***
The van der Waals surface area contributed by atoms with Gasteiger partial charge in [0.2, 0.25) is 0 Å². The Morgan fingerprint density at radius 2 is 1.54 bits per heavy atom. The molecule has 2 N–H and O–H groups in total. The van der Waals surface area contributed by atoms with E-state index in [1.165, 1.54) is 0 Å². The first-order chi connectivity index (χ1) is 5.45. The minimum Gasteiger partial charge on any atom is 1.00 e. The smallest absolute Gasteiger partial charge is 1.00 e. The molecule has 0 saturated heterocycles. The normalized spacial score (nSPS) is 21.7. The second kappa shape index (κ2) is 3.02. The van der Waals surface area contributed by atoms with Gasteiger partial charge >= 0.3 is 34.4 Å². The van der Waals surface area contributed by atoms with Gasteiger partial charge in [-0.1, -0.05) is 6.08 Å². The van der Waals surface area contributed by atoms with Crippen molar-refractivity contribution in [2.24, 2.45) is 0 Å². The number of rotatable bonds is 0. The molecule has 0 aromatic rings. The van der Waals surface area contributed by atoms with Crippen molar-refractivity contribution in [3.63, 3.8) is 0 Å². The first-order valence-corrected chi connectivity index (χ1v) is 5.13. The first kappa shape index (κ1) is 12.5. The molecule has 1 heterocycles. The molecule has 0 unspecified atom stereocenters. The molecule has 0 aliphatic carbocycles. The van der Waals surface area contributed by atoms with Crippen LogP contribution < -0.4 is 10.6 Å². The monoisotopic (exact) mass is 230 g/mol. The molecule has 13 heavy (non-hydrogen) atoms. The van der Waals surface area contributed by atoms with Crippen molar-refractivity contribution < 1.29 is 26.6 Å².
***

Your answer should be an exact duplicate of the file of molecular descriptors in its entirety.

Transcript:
The van der Waals surface area contributed by atoms with Gasteiger partial charge in [0.2, 0.25) is 0 Å². The Morgan fingerprint density at radius 2 is 1.54 bits per heavy atom. The molecule has 2 N–H and O–H groups in total. The van der Waals surface area contributed by atoms with E-state index in [1.165, 1.54) is 0 Å². The first-order chi connectivity index (χ1) is 5.45. The minimum Gasteiger partial charge on any atom is 1.00 e. The smallest absolute Gasteiger partial charge is 1.00 e. The molecule has 0 saturated heterocycles. The normalized spacial score (nSPS) is 21.7. The second kappa shape index (κ2) is 3.02. The van der Waals surface area contributed by atoms with Gasteiger partial charge >= 0.3 is 34.4 Å². The van der Waals surface area contributed by atoms with Gasteiger partial charge in [-0.1, -0.05) is 6.08 Å². The van der Waals surface area contributed by atoms with Crippen molar-refractivity contribution in [2.24, 2.45) is 0 Å². The number of rotatable bonds is 0. The molecule has 0 aromatic rings. The van der Waals surface area contributed by atoms with Crippen molar-refractivity contribution in [3.63, 3.8) is 0 Å². The first-order valence-corrected chi connectivity index (χ1v) is 5.13. The first kappa shape index (κ1) is 12.5. The molecule has 1 heterocycles. The molecule has 0 unspecified atom stereocenters. The molecule has 0 aliphatic carbocycles. The van der Waals surface area contributed by atoms with Crippen LogP contribution < -0.4 is 10.6 Å². The monoisotopic (exact) mass is 230 g/mol. The molecule has 13 heavy (non-hydrogen) atoms. The van der Waals surface area contributed by atoms with Crippen molar-refractivity contribution < 1.29 is 26.6 Å².